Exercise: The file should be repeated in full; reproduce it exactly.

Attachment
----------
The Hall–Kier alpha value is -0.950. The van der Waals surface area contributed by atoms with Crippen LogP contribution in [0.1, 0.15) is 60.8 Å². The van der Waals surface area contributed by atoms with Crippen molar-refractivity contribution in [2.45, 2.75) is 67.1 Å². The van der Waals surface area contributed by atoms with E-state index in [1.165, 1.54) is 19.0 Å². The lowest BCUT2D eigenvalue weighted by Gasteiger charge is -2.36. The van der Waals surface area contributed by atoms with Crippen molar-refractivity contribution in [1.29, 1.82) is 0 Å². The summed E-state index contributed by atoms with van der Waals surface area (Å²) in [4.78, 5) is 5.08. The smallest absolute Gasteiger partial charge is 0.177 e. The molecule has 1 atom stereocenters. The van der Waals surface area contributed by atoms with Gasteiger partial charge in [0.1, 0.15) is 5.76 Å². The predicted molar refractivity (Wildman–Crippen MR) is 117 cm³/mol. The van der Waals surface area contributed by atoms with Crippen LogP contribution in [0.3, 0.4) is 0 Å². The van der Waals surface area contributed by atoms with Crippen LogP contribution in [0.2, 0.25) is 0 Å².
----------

The Hall–Kier alpha value is -0.950. The van der Waals surface area contributed by atoms with Crippen LogP contribution in [0.1, 0.15) is 60.8 Å². The van der Waals surface area contributed by atoms with Crippen molar-refractivity contribution in [2.45, 2.75) is 67.1 Å². The van der Waals surface area contributed by atoms with E-state index in [1.165, 1.54) is 19.0 Å². The lowest BCUT2D eigenvalue weighted by Gasteiger charge is -2.36. The van der Waals surface area contributed by atoms with Crippen molar-refractivity contribution in [1.29, 1.82) is 0 Å². The summed E-state index contributed by atoms with van der Waals surface area (Å²) in [4.78, 5) is 5.08. The smallest absolute Gasteiger partial charge is 0.177 e. The molecule has 1 atom stereocenters. The van der Waals surface area contributed by atoms with Gasteiger partial charge in [0.1, 0.15) is 5.76 Å². The predicted molar refractivity (Wildman–Crippen MR) is 117 cm³/mol. The van der Waals surface area contributed by atoms with Crippen LogP contribution in [0.3, 0.4) is 0 Å². The van der Waals surface area contributed by atoms with Crippen LogP contribution in [0.2, 0.25) is 0 Å².